Police raid a gypsy camp in search of notorious criminal Hugo Sennart (Alain Delon), whom the press have, somewhat unimaginatively, dubbed “The Gypsy.” Eluding the cops, the Gypsy soon takes to his old tricks, staging daring robberies alongside criminal cronies Jo Amila (Renato Salvatori, reuniting with Delon after Rocco and His Brothers (1960)) and Gene Newman (Maurice Barrier). Meanwhile, another underworld figure, aging safecracker Yann Cuq (Paul Meurisse) returns home to find his wife talking on the phone with her lover. After a violent argument, she takes a fatal leap from his apartment. Her lover turns out to be a policeman, Mareuil (Bernard Giraudeau), whose superior officer Blot (Marcel Bozzuffi from The French Connection (1971), on the right side of the law for a change) thinks he’s found a way to lure Yann into custody. On the run, Yann finds his quest for a quiet life disrupted at every turn, solely because the Gypsy commits crimes nearby and has the police on his tail. But fate somehow brings these two, not dissimilar, honourable thieves together…

Giovanni’s movies regularly empathise with outlaws and uphold a rather romanticised view that the underworld more accurately embodies the spirit and values of French society than the bourgeois surface. In dealing with the injustice and persecution visited upon the gypsies, who detail instances where they have been “hounded like dogs”, “chased with cattle prods” and had their children spat upon, this strives to be a socially-conscious crime thriller. Giovanni deftly illustrates his point with a striking opening aerial shot that pans away from a typically idyllic French seaside to the gypsy camp being invaded by police.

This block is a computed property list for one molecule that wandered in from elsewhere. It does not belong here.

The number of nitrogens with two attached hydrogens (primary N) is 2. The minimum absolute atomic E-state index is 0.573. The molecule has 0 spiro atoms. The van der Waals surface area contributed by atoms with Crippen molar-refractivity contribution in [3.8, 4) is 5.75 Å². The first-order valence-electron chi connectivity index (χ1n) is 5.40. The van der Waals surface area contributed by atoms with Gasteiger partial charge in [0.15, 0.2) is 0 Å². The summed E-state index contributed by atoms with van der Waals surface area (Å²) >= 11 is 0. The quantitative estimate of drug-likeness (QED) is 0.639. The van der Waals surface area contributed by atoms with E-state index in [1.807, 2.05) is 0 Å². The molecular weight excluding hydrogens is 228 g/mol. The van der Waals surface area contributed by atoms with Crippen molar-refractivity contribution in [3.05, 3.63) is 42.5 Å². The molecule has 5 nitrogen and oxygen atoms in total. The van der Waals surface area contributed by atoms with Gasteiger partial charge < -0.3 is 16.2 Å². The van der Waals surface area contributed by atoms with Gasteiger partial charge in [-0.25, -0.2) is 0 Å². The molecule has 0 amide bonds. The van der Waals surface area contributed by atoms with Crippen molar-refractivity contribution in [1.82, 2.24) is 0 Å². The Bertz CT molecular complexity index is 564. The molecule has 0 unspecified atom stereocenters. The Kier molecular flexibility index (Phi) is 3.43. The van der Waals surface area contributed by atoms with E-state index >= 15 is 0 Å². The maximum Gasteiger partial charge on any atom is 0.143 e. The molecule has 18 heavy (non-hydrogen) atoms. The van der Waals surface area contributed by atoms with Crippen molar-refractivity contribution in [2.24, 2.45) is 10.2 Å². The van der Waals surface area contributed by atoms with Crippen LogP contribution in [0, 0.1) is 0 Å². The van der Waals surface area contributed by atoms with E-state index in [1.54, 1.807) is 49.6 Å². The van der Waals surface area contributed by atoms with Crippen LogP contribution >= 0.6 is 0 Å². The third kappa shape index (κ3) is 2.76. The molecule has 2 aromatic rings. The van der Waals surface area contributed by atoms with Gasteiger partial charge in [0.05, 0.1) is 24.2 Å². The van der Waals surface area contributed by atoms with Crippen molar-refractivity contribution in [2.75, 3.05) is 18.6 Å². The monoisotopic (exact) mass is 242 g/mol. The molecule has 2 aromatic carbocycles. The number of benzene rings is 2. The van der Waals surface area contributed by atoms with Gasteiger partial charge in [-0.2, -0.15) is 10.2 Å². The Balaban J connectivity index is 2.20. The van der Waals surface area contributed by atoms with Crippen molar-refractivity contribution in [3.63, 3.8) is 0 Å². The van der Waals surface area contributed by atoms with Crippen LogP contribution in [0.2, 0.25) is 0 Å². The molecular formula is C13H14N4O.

Hugo Sennart is less your typical criminal than a hot-blooded revolutionary, using stolen money to fight his people’s cause. Giovanni draws parallels between Hugo and old school romantics like Yann Cuq, who upon observing callous police methods remarks: “Watching the way you bastards work would give anyone the urge to throw a Molotov cocktail” and his fiery restaurateur friend Ninie (Annie Girardot - Renato Salvatori’s real-life spouse and co-star in Rocco and His Brothers, who steals all her scenes despite having little connection to the story). However, the meandering plot does no favours and there is a little too much heroic posturing from Delon.

An outsider even within the criminal fraternity, who risks life just to repay a debt or an insult to his people, Hugo Sennart plays very much to the hardboiled, indestructible image Delon cultivated in the wake of Le Samurai (1967) throughout most of his films during the Seventies and Eighties. Unlike many novelist-turned-directors, Giovanni isn’t over-reliant on prose and has a vibrant cinematic style, bringing a matter-of-fact realism to the robberies, shoot-outs and car chases. His treatment of the downtrodden gypsies still feels like a worthy issue tacked onto an otherwise average thriller and sentimental compared to the more offbeat studies of gypsy life made by Tony Gatliff.

Click here for the trailer
Reviewer: Andrew Pragasam

 

This review has been viewed 3632 time(s).

As a member you could Rate this film

 
Review Comments (0)


Untitled 1

Login
  Username:
 
  Password:
 
   
 
Forgotten your details? Enter email address in Username box and click Reminder. Your details will be emailed to you.
   

Latest Poll
Which star probably has psychic powers?
Laurence Fishburne
Nicolas Cage
Anya Taylor-Joy
Patrick Stewart
Sissy Spacek
Michelle Yeoh
Aubrey Plaza
Tom Cruise
Beatrice Dalle
Michael Ironside
   
 
   

Recent Visitors
Enoch Sneed
Darren Jones
  Louise Hackett
Mark Le Surf-hall
Andrew Pragasam
Mary Sibley
Graeme Clark
  Desbris M
   

 

Last Updated: